The section “Taking the Tonsure” reflects the significance of Rengetsu’s legacy. The centerpiece of this section, Rengetsu’s “Travel Journal to Arashiyama (Arashiyama hana no ki)” from the 1800s, features freely brushed poetry, interspersed with minimalistic illustrations. This journal offers an intimate glimpse into her personal life. Nearby, an imagined portrait of “Rengetsu Working in Her Hut” appears, painted 60 years after the artists death by Suganuma Ōhō 菅沼大鳳 (1891–1966) as an homage to her legacy.
This section also features the works of Ōishi Junkyō 大石順教 (1888–1968), known as the Mother of the Disabled, who established herself as a missionary, social worker and talented artist. Junkyō received recognition for her mouth-drawn paintings, a style she adopted to accommodate being a double arm amputee — a tragic result of an attack by her foster father when she was teenager.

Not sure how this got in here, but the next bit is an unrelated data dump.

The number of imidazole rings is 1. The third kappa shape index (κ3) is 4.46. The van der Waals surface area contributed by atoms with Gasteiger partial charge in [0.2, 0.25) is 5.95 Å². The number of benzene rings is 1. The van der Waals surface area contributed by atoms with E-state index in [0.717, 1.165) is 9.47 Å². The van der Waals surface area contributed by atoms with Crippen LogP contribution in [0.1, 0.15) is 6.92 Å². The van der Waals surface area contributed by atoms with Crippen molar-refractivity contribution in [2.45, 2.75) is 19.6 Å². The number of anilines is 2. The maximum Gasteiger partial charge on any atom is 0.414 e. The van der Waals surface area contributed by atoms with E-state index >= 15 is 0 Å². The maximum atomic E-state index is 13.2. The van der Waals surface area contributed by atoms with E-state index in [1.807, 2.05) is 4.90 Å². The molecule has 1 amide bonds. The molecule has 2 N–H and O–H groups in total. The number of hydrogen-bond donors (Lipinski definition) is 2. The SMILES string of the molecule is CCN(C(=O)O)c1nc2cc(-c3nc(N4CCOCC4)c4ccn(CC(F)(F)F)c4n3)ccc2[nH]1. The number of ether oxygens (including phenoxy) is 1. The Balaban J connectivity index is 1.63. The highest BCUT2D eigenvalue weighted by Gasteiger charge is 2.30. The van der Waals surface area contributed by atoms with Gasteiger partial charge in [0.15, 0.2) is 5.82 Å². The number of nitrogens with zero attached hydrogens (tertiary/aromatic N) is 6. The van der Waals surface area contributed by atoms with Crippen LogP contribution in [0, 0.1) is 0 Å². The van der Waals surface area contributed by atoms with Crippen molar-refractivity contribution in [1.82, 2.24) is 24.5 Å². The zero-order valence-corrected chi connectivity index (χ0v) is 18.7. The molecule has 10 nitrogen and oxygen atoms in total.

In “Her Brush,” Junkyō’s work “Willow and Frog” from the mid-1900s depicts the uplifting story of courtier Ono no Tōfū 小野道風 (894–964). After failing to get a promotion seven times, Tōfū wanted to quit — until he found inspiration in a determined frog, which was trying to jump onto a willow branch. The frog failed seven times, before finally succeeding on its eighth attempt, inspiring the courtier to persevere and eventually become a successful statesman.
The exhibit’s final section, “Unstoppable (No Barriers),” features another Buddhist nun with an inspirational story: Murase Myōdō 村瀬明道尼 (1924-2013). Myōdō, who lost her arm and the use of her right leg in a traffic accident in her late 30s, refused to let physical limitations hold her back from her creative pursuits. During her recovery, she taught herself to use her left hand to craft masterful calligraphy. Her work “Mu (no, or nothingness)” and “Kan (barrier)” (無関), featuring the two characters painted on opposite sides of the table screen, offers a visual representation of expanding beyond physical limits.